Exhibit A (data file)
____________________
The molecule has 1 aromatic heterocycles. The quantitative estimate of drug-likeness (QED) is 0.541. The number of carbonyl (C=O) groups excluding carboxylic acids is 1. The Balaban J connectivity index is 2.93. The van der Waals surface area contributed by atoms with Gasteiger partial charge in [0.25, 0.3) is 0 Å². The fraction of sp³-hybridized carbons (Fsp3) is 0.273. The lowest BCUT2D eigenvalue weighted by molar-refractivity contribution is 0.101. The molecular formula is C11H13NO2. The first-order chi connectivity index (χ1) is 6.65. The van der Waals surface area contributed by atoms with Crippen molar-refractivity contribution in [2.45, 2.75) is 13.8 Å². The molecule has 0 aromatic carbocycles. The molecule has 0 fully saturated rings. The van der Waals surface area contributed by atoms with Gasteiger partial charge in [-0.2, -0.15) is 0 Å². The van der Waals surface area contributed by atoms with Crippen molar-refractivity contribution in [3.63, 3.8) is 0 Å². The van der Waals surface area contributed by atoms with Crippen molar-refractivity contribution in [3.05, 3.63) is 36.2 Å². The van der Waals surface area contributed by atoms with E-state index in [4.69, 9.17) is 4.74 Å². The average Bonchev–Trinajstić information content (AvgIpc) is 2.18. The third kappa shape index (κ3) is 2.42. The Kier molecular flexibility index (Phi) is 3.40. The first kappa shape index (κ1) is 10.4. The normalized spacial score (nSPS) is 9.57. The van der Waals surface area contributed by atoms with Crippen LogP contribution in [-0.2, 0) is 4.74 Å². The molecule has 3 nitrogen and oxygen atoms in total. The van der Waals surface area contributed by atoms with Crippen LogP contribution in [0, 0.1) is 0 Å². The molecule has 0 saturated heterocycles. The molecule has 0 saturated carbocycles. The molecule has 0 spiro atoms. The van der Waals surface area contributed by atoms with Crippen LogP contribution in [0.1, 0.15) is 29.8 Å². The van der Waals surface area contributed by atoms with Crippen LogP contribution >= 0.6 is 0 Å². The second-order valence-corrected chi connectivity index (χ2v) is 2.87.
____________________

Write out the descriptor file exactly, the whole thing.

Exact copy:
The molecule has 1 aromatic heterocycles. The quantitative estimate of drug-likeness (QED) is 0.541. The number of carbonyl (C=O) groups excluding carboxylic acids is 1. The Balaban J connectivity index is 2.93. The van der Waals surface area contributed by atoms with Gasteiger partial charge in [0.25, 0.3) is 0 Å². The fraction of sp³-hybridized carbons (Fsp3) is 0.273. The lowest BCUT2D eigenvalue weighted by molar-refractivity contribution is 0.101. The molecular formula is C11H13NO2. The first-order chi connectivity index (χ1) is 6.65. The van der Waals surface area contributed by atoms with Crippen molar-refractivity contribution in [2.45, 2.75) is 13.8 Å². The molecule has 0 aromatic carbocycles. The molecule has 0 fully saturated rings. The van der Waals surface area contributed by atoms with Gasteiger partial charge in [-0.2, -0.15) is 0 Å². The van der Waals surface area contributed by atoms with Crippen molar-refractivity contribution in [3.63, 3.8) is 0 Å². The van der Waals surface area contributed by atoms with Crippen molar-refractivity contribution in [3.05, 3.63) is 36.2 Å². The van der Waals surface area contributed by atoms with E-state index in [4.69, 9.17) is 4.74 Å². The average Bonchev–Trinajstić information content (AvgIpc) is 2.18. The third kappa shape index (κ3) is 2.42. The Kier molecular flexibility index (Phi) is 3.40. The first kappa shape index (κ1) is 10.4. The normalized spacial score (nSPS) is 9.57. The van der Waals surface area contributed by atoms with Crippen LogP contribution in [-0.2, 0) is 4.74 Å². The molecule has 3 nitrogen and oxygen atoms in total. The van der Waals surface area contributed by atoms with Crippen LogP contribution in [0, 0.1) is 0 Å². The molecule has 0 saturated heterocycles. The molecule has 0 saturated carbocycles. The molecule has 0 spiro atoms. The van der Waals surface area contributed by atoms with Crippen LogP contribution in [0.1, 0.15) is 29.8 Å². The van der Waals surface area contributed by atoms with Crippen LogP contribution >= 0.6 is 0 Å². The second-order valence-corrected chi connectivity index (χ2v) is 2.87.